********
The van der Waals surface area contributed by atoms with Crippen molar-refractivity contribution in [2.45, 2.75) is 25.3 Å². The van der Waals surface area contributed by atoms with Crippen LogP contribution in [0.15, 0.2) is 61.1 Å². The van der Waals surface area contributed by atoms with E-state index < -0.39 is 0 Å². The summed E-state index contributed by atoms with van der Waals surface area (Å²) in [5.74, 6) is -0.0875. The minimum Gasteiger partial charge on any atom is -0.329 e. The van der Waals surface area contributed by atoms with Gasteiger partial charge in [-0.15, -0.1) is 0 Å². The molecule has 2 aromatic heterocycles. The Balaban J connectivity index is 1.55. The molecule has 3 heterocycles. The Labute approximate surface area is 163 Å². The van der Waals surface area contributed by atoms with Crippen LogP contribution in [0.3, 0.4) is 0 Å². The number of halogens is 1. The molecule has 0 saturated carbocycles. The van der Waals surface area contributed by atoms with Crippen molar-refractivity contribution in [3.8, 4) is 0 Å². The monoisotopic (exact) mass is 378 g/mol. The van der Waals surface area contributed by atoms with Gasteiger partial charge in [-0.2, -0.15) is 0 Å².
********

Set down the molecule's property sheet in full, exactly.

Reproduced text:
The van der Waals surface area contributed by atoms with Crippen molar-refractivity contribution in [2.45, 2.75) is 25.3 Å². The van der Waals surface area contributed by atoms with Crippen LogP contribution in [0.15, 0.2) is 61.1 Å². The van der Waals surface area contributed by atoms with E-state index < -0.39 is 0 Å². The summed E-state index contributed by atoms with van der Waals surface area (Å²) in [5.74, 6) is -0.0875. The minimum Gasteiger partial charge on any atom is -0.329 e. The van der Waals surface area contributed by atoms with Gasteiger partial charge in [-0.15, -0.1) is 0 Å². The molecule has 2 aromatic heterocycles. The Balaban J connectivity index is 1.55. The molecule has 3 heterocycles. The Labute approximate surface area is 163 Å². The van der Waals surface area contributed by atoms with Crippen LogP contribution in [0.3, 0.4) is 0 Å². The number of halogens is 1. The molecule has 0 saturated carbocycles. The van der Waals surface area contributed by atoms with Crippen molar-refractivity contribution in [3.8, 4) is 0 Å². The monoisotopic (exact) mass is 378 g/mol. The van der Waals surface area contributed by atoms with Gasteiger partial charge in [-0.2, -0.15) is 0 Å².